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Microsoft Urges Congress to Regulate Use of Facial Recognition (nytimes.com)
372 points by doener 4 months ago | hide | past | web | favorite | 116 comments



Having worked at a large company that cares a great deal about COPPA, I've seen how regulation really can work for consumer benefit. I'm not sure if people appreciate how much COPPA cleaned up in child privacy. However, it's definitely hurt the bottom lines of small businesses that liked playing fast and loose with data.

The sudden commodification of facial recognition means most of the companies racing to fill business needs are startups. Large corporations like Microsoft are much better positioned to deal with industry regulation. This may be a self-interested, anti-competitive move on Microsoft's part, but I don't care as long as I benefit as a consumer, too.


Being a teenager when COPPA went into effect and having a number of netfriends under 13 (at the time) - I'm not sure that employees at big companies really understand all the unintended consequences of it.

By far the most common consequence amongst my friends was to teach us to lie. (The second most common consequence was to shut us out of smaller websites that didn't want to deal with regulation - at least until we learned to lie.) "Are you under 13?" - duh, no. "Are you under 18?" - better answer no on that one too, to be safe. "How old are you?" - 20 is a good number. "What's your birthdate?" - how about Jan 1, 1970?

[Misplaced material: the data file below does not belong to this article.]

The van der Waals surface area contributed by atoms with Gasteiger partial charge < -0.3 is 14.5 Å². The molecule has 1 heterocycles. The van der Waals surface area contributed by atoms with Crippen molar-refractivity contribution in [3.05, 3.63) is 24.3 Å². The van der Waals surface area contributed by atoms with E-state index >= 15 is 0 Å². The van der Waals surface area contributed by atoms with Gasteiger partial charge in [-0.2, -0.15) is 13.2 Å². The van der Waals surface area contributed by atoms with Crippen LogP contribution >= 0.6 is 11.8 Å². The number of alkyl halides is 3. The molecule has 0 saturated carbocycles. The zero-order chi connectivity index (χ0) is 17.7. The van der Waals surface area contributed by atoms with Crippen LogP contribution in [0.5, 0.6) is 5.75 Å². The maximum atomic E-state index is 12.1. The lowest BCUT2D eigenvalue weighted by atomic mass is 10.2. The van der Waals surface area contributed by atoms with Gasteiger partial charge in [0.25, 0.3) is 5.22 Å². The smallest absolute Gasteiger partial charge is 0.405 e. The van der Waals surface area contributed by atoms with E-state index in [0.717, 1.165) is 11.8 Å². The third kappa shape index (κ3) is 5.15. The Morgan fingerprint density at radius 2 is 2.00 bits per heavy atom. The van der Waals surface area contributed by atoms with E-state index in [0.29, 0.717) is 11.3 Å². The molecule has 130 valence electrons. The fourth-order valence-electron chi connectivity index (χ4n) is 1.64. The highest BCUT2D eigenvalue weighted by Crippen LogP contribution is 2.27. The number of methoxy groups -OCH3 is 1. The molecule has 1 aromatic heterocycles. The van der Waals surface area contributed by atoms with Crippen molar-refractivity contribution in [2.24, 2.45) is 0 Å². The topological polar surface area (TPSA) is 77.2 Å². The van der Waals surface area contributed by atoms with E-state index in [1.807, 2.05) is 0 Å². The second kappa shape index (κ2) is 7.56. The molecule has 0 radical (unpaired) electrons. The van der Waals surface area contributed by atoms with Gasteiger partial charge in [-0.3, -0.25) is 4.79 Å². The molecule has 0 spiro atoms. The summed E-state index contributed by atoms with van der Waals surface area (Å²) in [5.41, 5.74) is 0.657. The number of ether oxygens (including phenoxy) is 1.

I had one friend who forgot her password to her Yahoo Mail account. "Why can't you just use the password reset functionality?" "I forgot which birthday I entered." "Why don't you call them up and have them reset it?" "I registered under a fake name too, and forgot what I put."

And she was one of the savvier ones. I saw a number of people post their street addresses, pictures of their house, vacations they were taking on the public Internet, but when it came to their ages, "I'm, uh, 24" (adding a decade and change).